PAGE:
I would have thought the effect on prices would have been less important than the effect of the repeal of the corn laws which reduced them considerably.
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Post Options Post Options   Thanks (0) Thanks(0)   Quote JRScotia Quote  Post ReplyReply Direct Link To This Post Posted: 24-May-2009 at 02:53
So in the height of the Potato Famine they knew that years later there would be Land Wars? How? 

Yes, those destroyed their economic situation--much deserved in my book not too surprisingly. But how did that mean that they hadn't benefited from crop failures and starvation that took place TWENTY or more years before between 1840s and 1850s during the Great Famine.

They profited in the meantime and had no way of knowing what later events would be (even though they were an outgrowth but it was an unforeseen one). So I'll say the same thing about your argument, Parnell. That might be make sense if they had known they their economy would later be destroyed but they didn't.

And you are also ignoring the fact that mass evictions took their toll as well.  These weren't done because the landowners DIDN'T want grazing land. You know that the Gregory Clause was passed specifically as an estate-clearing device. Even relatively pro-English historians admit they see an agenda in the handling of the Famine by the British Government.

I understand resentment at the use of the word genocide but when a government deliberately decides that letting people starve to death is their best policy and a country is depopulated because of it, I am seriously hard-pressed to find another word for it.
 

Originally posted by Parnell Parnell wrote:

Your post would make sense JRScotia, if the landlord class actually had of benefited from the famine. But they didn't, they went into a long decline as a result of it. The Land War of the 1870s and 1880s completely destroyed their economic situation. No landlord actually benefited from the death and emigration of over 2 million people.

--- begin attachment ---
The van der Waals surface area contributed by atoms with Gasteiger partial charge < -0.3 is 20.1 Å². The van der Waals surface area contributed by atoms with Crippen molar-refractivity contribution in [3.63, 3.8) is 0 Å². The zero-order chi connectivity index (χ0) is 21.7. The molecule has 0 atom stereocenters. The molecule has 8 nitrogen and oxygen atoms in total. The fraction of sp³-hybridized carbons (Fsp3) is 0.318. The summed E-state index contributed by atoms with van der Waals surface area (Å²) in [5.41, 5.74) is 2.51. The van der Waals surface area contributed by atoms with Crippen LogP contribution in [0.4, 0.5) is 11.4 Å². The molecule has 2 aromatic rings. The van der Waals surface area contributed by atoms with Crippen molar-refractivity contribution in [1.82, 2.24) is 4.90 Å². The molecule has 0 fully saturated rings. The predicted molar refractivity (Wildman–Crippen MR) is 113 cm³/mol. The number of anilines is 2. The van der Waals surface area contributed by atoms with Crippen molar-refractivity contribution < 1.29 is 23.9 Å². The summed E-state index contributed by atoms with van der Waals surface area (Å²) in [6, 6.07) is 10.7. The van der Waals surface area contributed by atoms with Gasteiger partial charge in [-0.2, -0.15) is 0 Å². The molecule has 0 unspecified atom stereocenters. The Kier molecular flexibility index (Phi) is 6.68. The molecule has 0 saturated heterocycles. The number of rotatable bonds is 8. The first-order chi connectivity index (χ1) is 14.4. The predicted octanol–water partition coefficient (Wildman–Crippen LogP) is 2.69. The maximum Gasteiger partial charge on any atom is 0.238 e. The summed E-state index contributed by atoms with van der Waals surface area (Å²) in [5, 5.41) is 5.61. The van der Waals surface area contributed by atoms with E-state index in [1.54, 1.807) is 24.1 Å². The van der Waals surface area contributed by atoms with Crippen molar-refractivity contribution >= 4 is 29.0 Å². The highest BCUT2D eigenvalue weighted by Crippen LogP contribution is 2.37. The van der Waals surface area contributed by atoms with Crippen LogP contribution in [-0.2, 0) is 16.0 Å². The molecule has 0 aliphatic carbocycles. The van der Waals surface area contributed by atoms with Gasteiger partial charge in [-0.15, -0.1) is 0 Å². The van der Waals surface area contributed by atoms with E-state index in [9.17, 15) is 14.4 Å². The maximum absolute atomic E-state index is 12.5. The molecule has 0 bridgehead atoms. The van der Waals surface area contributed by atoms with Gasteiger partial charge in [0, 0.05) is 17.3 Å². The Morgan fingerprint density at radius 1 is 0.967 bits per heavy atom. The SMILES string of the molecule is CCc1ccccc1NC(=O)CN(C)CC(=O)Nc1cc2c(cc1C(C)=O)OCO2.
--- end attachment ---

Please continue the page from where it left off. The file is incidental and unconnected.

Edited by JRScotia - 24-May-2009 at 03:05
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Post Options Post Options   Thanks (0) Thanks(0)   Quote Parnell Quote  Post ReplyReply Direct Link To This Post Posted: 24-May-2009 at 10:57
Parnell out.
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Post Options Post Options   Thanks (0) Thanks(0)   Quote pinguin Quote  Post ReplyReply Direct Link To This Post Posted: 24-May-2009 at 15:09
Originally posted by JRScotia JRScotia wrote:

So in the height of the Potato Famine they knew that years later there would be Land Wars? How? 

Yes, those destroyed their economic situation--much deserved in my book not too surprisingly. But how did that mean that they hadn't benefited from crop failures and starvation that took place TWENTY or more years before between 1840s and 1850s during the Great Famine.

They profited in the meantime and had no way of knowing what later events would be (even though they were an outgrowth but it was an unforeseen one). So I'll say the same thing about your argument, Parnell. That might be make sense if they had known they their economy would later be destroyed but they didn't.

And you are also ignoring the fact that mass evictions took their toll as well.  These weren't done because the landowners DIDN'T want grazing land. You know that the Gregory Clause was passed specifically as an estate-clearing device. Even relatively pro-English historians admit they see an agenda in the handling of the Famine by the British Government.

I understand resentment at the use of the word genocide but when a government deliberately decides that letting people starve to death is their best policy and a country is depopulated because of it, I am seriously hard-pressed to find another word for it.
 
So, what are the proofs the government of Britain deliberately decided to let Irish to starve to death?